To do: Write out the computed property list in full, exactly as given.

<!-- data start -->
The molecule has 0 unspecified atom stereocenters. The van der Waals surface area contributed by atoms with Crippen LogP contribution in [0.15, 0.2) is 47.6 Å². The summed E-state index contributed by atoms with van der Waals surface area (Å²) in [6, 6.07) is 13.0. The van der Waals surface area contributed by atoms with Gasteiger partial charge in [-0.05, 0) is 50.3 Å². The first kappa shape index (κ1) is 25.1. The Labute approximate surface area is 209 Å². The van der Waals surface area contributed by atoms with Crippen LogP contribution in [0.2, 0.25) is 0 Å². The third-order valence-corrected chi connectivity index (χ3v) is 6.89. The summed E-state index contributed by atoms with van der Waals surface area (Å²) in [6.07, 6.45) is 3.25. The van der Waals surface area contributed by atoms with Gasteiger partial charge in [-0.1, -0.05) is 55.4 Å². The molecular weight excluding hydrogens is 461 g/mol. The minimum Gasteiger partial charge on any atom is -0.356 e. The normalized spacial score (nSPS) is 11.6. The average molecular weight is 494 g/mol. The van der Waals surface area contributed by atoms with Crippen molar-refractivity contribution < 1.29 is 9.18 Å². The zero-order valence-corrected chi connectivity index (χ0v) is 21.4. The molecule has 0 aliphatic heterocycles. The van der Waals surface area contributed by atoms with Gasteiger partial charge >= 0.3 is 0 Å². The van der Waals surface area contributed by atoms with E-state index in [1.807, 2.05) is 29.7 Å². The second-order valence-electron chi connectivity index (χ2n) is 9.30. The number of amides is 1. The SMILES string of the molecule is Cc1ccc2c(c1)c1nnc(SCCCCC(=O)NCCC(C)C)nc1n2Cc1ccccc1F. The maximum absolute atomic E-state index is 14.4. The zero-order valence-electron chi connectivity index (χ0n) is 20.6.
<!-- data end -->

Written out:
The molecule has 0 unspecified atom stereocenters. The van der Waals surface area contributed by atoms with Crippen LogP contribution in [0.15, 0.2) is 47.6 Å². The summed E-state index contributed by atoms with van der Waals surface area (Å²) in [6, 6.07) is 13.0. The van der Waals surface area contributed by atoms with Gasteiger partial charge in [-0.05, 0) is 50.3 Å². The first kappa shape index (κ1) is 25.1. The Labute approximate surface area is 209 Å². The van der Waals surface area contributed by atoms with Crippen LogP contribution in [0.2, 0.25) is 0 Å². The third-order valence-corrected chi connectivity index (χ3v) is 6.89. The summed E-state index contributed by atoms with van der Waals surface area (Å²) in [6.07, 6.45) is 3.25. The van der Waals surface area contributed by atoms with Gasteiger partial charge in [-0.1, -0.05) is 55.4 Å². The molecular weight excluding hydrogens is 461 g/mol. The minimum Gasteiger partial charge on any atom is -0.356 e. The normalized spacial score (nSPS) is 11.6. The average molecular weight is 494 g/mol. The van der Waals surface area contributed by atoms with Crippen molar-refractivity contribution < 1.29 is 9.18 Å². The zero-order valence-corrected chi connectivity index (χ0v) is 21.4. The molecule has 0 aliphatic heterocycles. The van der Waals surface area contributed by atoms with Gasteiger partial charge >= 0.3 is 0 Å². The van der Waals surface area contributed by atoms with E-state index in [1.807, 2.05) is 29.7 Å². The second-order valence-electron chi connectivity index (χ2n) is 9.30. The number of amides is 1. The SMILES string of the molecule is Cc1ccc2c(c1)c1nnc(SCCCCC(=O)NCCC(C)C)nc1n2Cc1ccccc1F. The maximum absolute atomic E-state index is 14.4. The zero-order valence-electron chi connectivity index (χ0n) is 20.6.